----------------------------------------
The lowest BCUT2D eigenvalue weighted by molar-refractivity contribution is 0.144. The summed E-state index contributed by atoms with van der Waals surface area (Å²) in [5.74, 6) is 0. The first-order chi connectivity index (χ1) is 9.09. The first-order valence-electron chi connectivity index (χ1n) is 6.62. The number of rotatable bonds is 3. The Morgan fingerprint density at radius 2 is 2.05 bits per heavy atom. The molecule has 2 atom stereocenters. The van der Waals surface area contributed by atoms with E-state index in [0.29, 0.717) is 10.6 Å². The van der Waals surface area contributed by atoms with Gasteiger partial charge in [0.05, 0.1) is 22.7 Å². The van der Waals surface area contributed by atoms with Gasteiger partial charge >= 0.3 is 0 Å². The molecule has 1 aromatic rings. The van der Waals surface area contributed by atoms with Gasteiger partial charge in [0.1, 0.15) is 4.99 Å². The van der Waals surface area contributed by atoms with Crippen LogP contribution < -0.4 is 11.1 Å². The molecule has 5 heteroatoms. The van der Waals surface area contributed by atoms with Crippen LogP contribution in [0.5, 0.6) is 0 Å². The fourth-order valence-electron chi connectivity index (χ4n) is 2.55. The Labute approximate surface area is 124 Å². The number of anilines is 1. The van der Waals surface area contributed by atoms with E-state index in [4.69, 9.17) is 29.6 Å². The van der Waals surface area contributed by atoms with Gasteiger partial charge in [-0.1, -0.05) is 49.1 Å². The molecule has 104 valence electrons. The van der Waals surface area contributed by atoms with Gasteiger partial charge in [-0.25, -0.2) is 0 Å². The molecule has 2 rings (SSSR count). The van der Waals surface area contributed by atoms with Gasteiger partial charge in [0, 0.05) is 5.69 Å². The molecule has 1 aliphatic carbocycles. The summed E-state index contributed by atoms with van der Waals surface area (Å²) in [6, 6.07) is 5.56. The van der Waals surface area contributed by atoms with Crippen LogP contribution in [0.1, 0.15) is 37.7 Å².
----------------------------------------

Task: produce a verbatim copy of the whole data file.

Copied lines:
The lowest BCUT2D eigenvalue weighted by molar-refractivity contribution is 0.144. The summed E-state index contributed by atoms with van der Waals surface area (Å²) in [5.74, 6) is 0. The first-order chi connectivity index (χ1) is 9.09. The first-order valence-electron chi connectivity index (χ1n) is 6.62. The number of rotatable bonds is 3. The Morgan fingerprint density at radius 2 is 2.05 bits per heavy atom. The molecule has 2 atom stereocenters. The van der Waals surface area contributed by atoms with E-state index in [0.29, 0.717) is 10.6 Å². The van der Waals surface area contributed by atoms with Gasteiger partial charge in [0.05, 0.1) is 22.7 Å². The van der Waals surface area contributed by atoms with Gasteiger partial charge >= 0.3 is 0 Å². The molecule has 1 aromatic rings. The van der Waals surface area contributed by atoms with Gasteiger partial charge in [0.1, 0.15) is 4.99 Å². The van der Waals surface area contributed by atoms with Crippen LogP contribution < -0.4 is 11.1 Å². The molecule has 5 heteroatoms. The van der Waals surface area contributed by atoms with Crippen LogP contribution in [0.5, 0.6) is 0 Å². The fourth-order valence-electron chi connectivity index (χ4n) is 2.55. The Labute approximate surface area is 124 Å². The number of anilines is 1. The van der Waals surface area contributed by atoms with E-state index in [4.69, 9.17) is 29.6 Å². The van der Waals surface area contributed by atoms with Gasteiger partial charge in [-0.1, -0.05) is 49.1 Å². The molecule has 104 valence electrons. The van der Waals surface area contributed by atoms with Gasteiger partial charge in [-0.25, -0.2) is 0 Å². The molecule has 2 rings (SSSR count). The van der Waals surface area contributed by atoms with Gasteiger partial charge in [0, 0.05) is 5.69 Å². The molecule has 1 aliphatic carbocycles. The summed E-state index contributed by atoms with van der Waals surface area (Å²) in [6, 6.07) is 5.56. The van der Waals surface area contributed by atoms with Crippen LogP contribution in [0.1, 0.15) is 37.7 Å².